HALLANDALE BEACH, Fla. July 5 2012– A South Florida lifeguard who rushed to save a drowning man has been fired for leaving the section of the beach his company is paid to patrol.
The Orlando-based company, Jeff Ellis and Associates, says Tomas Lopez broke a company rule and could have put beachgoers in his section of Hallandale Beach in jeopardy.
“We have liability issues and can’t go out of the protected area,” supervisor Susan Ellis told the Sun Sentinel (http://sunsent.nl/R71CCy). “What he did was his own decision. He knew the company rules and did what he thought he needed to do.”
A beachgoer rushed to Lopez’s stand Monday afternoon asking for help. Lopez said he saw a man struggling in the water south of his post and ran to his aid.
The man had been swimming along an unprotected stretch of beach, Hallandale Beach officials said Tuesday.
“It was a long run, but someone needed my help. I wasn’t going to say no,” said Lopez, 21, of Davie.
By the time Lopez arrived, several witnesses had pulled the drowning man out of the water. Lopez said the man appeared to be semi-conscious and had water in his lungs.
Lopez and an off-duty nurse helped the man until the city’s paramedics arrived.
After the rescue, Lopez said his boss asked him to fill out an incident report and then fired him for leaving his assigned area.
“They didn’t tell me in a bad way. It was more like they were sorry, but rules are rules,” Lopez said. “I couldn’t believe what was happening.”
The rescue was performed about 1,500 feet south of the protective boundaries set by Lopez’s employer. The unprotected area has signs alerting beachgoers to swim at their own risk.
Other lifeguards watched Lopez’s area during the rescue and were on the phone with 911 operators, the company said.
“The beach remained protected at all times,” Ellis said.
Lopez became a lifeguard four months ago after passing the company’s requirements, which include swimming and physical exams. The job pays $8.25 an hour, the lifeguards said.
Hallandale Beach began outsourcing its lifeguards in 2003 to save money. The city pays Jeff Ellis and Associates about $334,000 a year to provide four lifeguards and one supervisor at the beach year-round, said city spokesman Peter Dobens.
The company also provides lifeguard services at the city’s pools as part of the contract. Its contract expires this year.
The man Lopez rushed to save, whose name was not released due to privacy laws, remained hospitalized Tuesday in intensive care, Dobens said.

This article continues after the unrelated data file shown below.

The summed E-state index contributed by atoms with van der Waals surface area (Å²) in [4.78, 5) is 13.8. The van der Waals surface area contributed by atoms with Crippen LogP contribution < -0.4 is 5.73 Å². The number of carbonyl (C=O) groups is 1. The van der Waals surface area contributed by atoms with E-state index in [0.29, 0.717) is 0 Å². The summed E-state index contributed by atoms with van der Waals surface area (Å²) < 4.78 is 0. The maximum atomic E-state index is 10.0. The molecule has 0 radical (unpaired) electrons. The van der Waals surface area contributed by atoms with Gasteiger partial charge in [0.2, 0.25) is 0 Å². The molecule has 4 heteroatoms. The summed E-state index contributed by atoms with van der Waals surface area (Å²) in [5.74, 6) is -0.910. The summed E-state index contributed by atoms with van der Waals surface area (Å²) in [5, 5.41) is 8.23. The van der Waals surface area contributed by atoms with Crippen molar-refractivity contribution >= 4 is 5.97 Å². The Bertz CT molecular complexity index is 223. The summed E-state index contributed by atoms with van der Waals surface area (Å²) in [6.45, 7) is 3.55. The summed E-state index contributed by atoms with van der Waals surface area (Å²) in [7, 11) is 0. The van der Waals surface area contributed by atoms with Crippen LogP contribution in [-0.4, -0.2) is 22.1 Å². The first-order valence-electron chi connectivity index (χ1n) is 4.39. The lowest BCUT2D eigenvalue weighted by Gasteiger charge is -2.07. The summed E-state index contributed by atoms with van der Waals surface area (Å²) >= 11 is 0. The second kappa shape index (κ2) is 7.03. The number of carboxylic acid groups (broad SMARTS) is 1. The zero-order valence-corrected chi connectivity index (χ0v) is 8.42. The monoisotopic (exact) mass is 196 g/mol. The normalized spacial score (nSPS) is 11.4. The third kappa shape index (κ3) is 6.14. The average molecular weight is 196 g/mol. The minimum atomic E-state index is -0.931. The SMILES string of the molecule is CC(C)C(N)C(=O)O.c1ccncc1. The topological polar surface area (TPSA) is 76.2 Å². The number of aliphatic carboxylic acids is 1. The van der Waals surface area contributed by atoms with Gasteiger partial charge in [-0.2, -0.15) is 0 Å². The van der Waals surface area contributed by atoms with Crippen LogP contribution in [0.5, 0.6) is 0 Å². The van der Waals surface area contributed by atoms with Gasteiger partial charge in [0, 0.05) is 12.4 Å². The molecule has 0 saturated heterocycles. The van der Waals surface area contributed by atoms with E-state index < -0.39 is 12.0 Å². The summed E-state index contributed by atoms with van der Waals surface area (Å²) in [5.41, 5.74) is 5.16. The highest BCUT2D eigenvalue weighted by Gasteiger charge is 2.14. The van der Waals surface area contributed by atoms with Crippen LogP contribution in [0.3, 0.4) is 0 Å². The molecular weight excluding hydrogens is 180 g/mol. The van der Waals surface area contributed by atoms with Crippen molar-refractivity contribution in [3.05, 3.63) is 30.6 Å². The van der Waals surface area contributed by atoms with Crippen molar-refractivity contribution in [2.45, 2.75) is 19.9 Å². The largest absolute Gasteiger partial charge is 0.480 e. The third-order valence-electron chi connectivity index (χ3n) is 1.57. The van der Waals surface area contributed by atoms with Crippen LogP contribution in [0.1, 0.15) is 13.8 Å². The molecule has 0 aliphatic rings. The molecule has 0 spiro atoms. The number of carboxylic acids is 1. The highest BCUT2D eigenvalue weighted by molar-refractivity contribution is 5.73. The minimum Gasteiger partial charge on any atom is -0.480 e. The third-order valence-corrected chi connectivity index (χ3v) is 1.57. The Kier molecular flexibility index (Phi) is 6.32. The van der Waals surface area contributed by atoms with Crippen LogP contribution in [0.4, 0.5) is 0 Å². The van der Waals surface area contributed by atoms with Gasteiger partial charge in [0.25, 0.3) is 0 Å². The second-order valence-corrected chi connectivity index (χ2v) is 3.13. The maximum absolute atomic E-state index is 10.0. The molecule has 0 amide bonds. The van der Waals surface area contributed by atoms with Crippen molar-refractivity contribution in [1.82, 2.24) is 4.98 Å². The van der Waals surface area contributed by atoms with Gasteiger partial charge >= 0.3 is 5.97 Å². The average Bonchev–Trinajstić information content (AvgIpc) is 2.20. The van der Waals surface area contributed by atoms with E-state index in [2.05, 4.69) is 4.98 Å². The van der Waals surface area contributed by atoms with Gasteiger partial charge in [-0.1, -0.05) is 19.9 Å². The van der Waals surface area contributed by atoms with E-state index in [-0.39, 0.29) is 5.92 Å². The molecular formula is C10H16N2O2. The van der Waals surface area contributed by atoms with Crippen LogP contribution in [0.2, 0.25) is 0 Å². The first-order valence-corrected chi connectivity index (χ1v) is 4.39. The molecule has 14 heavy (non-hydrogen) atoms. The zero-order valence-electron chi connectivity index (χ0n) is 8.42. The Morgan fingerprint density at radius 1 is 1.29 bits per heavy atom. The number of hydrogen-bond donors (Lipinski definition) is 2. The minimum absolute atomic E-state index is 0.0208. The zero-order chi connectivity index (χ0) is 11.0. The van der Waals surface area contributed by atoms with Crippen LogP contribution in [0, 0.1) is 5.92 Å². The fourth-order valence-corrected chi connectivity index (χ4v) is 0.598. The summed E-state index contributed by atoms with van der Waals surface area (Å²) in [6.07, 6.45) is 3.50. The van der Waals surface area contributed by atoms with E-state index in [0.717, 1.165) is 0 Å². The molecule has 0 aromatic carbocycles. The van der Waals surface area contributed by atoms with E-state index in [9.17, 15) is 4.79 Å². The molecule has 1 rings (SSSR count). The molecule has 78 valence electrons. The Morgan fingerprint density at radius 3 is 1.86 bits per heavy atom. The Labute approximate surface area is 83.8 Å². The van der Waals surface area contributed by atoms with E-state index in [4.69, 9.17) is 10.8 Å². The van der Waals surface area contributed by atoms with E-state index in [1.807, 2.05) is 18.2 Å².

Two other lifeguards have quit in protest of Lopez’s firing. One of them, Szilard Janko, told the newspaper, “What was he supposed to do? Watch a man drown?”
PORTLAND OR July 5 2012 – The sex offender arrested for attacking and stabbing a 10-year-old boy in a Northeast Portland Wendy’s restroom Sunday was a wanted man who had violated his parole for heinous crimes against children, police said.
The state sex offender registry lists 49-year-old Adam Brown as a predatory sex offender known to target children ages 2 to 8. He had violated his parole 7 times and most recently, a nationwide warrant had been issued for his arrest after he failed to report to his parole officer. Police said he had been on the run from police since June 14.
Court records showed in the early 1990s, Brown was charged with 43 counts, including attempted murder and rape, in connection with a series of sexual assaults against children in Douglas County. Those children included two of his own.
“He’s sick,” Brown’s ex-wife told KGW. “He’s a monster.”
Brown’s ex-wife divorced him and moved to another state to help the kids get a new start after the horrible abuse they endured from their father. KGW has chosen not to reveal her name, to protect her family’s privacy.
Also in that past case, prosecutors said Brown exposed several children to HIV through sexual contact but those charges were dropped in the plea deal. He ultimately pleaded guilty to three counts of sodomy and was sentenced to 15 years in prison. He was released after serving 11 years.
“It’s the judicial system that let us down. I believe that,” Brown’s ex-wife said, “I don’t believe in the judicial system anymore.”
Since his release from prison in 2004, a spokesperson with the state parole board told KGW that Brown had been punished for violating his parole 7 times. However, since he had not been prosecuted for any new crimes, he was able to avoid serving time in the state prison and kept getting put back on parole.
“At no point did the board have the authorities to return him to prison… even for his violations,” explained Jeremiah Stromberg with the State Parole Board.
When told about the assault in the Portland Wendy’s restaurant, Brown’s ex-wife said it made her sick, but sadly, she was not surprised. She did not think he should have ever been released on parole.
“He needs to die,” said Brown’s ex-wife. “There’s no other punishment for him.”
Brown is accused of stabbing and sexually assaulting a boy in a Wendy’s restroom on July 1. The boy screamed and started fighting back, according to said Sgt. Pete Simpson with the Portland Police Bureau.
During the struggle, the boy was stabbed multiple times. His father heard screams and tried to open the restroom door, but it was locked from the inside. A manager brought a key, then Brown unlocked the door and pushed the boy out, Simpson said.
The boy was rushed to a hospital and underwent surgery. He was released from the hospital Tuesday to recover at home.
Brown surrendered about two hours later and now faces several charges including attempted murder, four counts of first-degree assault, first-degree sex abuse, first-degree kidnapping, first-degree arson, coercion, and furnishing false information to a police officer.